ALPENA — In a county of about 23,000 adults, over $27 million in federal stimulus money may have flowed into local homes in recent months.
Area businesses give evidence that many Northeast Michiganders decided to spend that money, a decision met with challenges caused by the very coronavirus pandemic that prompted the stimulus payments in the first place.
Economic impact payments, also known as stimulus checks, were sent to most American taxpayers this spring to bolster the economy during an unprecedented time of business closures and personal restrictions in place because of the pandemic.
Families could receive $1,200 per adult and $500 per qualifying child.
A snappy sales season at many local businesses gives one indication of what many Northeast Michiganders decided to do with their money.
Being confined to their homes by order of Gov. Gretchen Whitmer — part of a statewide effort to prevent the spread of the virus — put homeowners in the mood to fix up their living quarters, if the booming business in the construction industry is any indication.
Building supplies are selling briskly, even though materials costs are steep, an employee at Builders FirstSource in Alpena said.
The price of lumber has jumped 80% during the pandemic, with other materials following suit. Still, customers are eager to buy home-repair and building supplies, even as high demand makes product difficult for suppliers to obtain.
There’s a 6- to 8-week wait on some building materials — including Plexiglas, which was snatched up by businesses installing clear guards in front of cashiers and between workers.
It’s been tough to hire enough workers to keep up with customer demand, because many would-be employees would rather stay home and collect unemployment, Kyle Leavesley, owner of Leavesley Construction in Alpena, said.
Stimulus checks may have also led to an uptick in purchases of furniture and other large items. Alpena Furniture and Flooring has done brisk business this summer, selling more furniture than usual for this time of year.
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Some customers told workers they were using their stimulus check to make the big-ticket-item purchase, a store employee said.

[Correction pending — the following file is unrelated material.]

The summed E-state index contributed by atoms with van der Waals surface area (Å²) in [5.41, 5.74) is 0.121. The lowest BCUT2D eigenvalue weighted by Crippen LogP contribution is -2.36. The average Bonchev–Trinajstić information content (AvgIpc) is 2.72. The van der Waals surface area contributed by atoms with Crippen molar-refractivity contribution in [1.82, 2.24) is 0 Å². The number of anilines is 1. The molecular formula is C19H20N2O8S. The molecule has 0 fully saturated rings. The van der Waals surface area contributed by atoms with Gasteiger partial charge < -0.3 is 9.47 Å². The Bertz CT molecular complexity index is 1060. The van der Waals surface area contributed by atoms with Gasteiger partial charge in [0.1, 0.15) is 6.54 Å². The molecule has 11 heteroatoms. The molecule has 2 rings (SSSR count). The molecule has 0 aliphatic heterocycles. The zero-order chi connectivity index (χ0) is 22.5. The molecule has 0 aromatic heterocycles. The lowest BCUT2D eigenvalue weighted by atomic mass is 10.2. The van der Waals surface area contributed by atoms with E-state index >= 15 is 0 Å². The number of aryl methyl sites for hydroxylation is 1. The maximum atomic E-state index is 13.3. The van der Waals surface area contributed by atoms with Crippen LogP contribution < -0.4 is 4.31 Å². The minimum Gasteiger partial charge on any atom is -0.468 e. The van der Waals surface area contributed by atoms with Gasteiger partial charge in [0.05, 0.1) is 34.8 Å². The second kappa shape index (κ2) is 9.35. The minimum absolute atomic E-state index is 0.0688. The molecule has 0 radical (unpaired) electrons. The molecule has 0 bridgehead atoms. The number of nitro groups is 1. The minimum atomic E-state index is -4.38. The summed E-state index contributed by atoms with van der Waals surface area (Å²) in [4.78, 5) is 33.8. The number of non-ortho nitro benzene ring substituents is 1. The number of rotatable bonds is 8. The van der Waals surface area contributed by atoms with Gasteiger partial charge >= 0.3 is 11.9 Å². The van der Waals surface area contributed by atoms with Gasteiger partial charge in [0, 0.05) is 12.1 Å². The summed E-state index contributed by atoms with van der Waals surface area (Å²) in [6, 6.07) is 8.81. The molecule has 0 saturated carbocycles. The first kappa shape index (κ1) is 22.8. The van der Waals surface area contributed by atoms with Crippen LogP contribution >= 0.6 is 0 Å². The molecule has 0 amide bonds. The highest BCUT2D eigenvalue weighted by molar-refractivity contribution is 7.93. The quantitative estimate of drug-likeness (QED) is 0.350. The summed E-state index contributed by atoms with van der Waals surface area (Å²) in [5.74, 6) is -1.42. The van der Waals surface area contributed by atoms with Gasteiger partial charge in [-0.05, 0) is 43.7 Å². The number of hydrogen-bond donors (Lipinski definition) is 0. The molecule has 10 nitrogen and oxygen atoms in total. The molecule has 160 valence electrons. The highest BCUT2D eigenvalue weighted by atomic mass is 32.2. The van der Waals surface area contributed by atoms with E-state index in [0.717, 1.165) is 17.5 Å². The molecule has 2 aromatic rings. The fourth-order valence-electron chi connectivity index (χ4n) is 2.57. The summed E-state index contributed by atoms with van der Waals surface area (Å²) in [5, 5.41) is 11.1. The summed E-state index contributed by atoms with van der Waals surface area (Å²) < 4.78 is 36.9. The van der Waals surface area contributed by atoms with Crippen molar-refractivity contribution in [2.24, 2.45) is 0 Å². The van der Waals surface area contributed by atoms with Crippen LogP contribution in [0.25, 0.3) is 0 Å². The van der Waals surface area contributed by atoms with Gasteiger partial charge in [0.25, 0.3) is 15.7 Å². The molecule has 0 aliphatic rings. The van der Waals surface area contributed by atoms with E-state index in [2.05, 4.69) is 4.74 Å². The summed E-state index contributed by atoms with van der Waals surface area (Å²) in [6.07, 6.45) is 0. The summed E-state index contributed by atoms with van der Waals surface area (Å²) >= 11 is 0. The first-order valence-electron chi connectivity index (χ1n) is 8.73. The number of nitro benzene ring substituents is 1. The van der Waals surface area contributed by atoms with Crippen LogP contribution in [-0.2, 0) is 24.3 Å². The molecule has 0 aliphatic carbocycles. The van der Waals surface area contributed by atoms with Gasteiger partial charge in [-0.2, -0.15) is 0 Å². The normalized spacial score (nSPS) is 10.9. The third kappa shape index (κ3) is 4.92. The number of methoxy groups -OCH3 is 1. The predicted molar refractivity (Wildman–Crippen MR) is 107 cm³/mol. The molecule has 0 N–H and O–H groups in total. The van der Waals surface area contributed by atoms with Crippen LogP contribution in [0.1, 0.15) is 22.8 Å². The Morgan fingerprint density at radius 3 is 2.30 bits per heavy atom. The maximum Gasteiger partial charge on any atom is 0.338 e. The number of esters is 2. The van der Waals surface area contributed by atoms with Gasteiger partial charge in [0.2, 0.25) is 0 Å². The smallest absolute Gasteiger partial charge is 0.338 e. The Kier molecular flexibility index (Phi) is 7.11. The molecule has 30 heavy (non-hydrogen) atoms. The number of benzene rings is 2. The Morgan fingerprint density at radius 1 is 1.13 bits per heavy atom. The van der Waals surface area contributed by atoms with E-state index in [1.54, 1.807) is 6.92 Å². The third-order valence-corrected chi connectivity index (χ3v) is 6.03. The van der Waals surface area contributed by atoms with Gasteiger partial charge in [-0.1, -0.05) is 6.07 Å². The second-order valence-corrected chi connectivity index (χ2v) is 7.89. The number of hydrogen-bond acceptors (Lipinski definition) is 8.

Swift sales have presented a challenge to the store, because customers are buying faster than the store can get product in — a problem replicated at Alpena’s Stanson Floor Covering and Furniture, where employees have to shuffle furniture to fill space on the sales floor in order to make up for the ordered product that hasn’t arrived yet.
Sales would be above a normal summer level if the store could keep furniture in stock, department manager Al Gapske said.
Coronavirus shutdowns worldwide earlier in 2020 are still impacting what shoppers can buy, even as many businesses have reopened. When production of raw materials stopped, everything they were used to make was stalled.
Stores will be fighting to keep merchandise in stock until raw materials are once again available in quantity, Gapske explained.
Even then, the items customers want to buy will be slow reaching stores until factory workers and truck drivers are able to return to work in full force.
The mattresses sold by the store are in particularly short supply, the raw materials used to make them diverted to provide personal protective equipment to essential workers.
“It’s trickled right down to the bare bones,” Gapske said of the far-reaching effect of the virus.
Auto dealers are seeing strong sales, as well, though it’s challenging to keep inventory on the lot, several dealers said.
While stores have been busy and sales brisk since stimulus checks reached consumers in spring, investment manager Phil Straley of Straley, Lamp and Kraenzlein of Alpena said one thing people are not doing with their stimulus payments is investing them.
His firm has seen no change in client investments, and he hasn’t encountered anyone saying they want to use their windfall to build up money for their future.
Then again, he added, the checks were intended to help people who have financial needs in the present.
For those who don’t need the stimulus money to pay the bills, it wouldn’t be a bad idea to simply put it in a savings account, Straley said.
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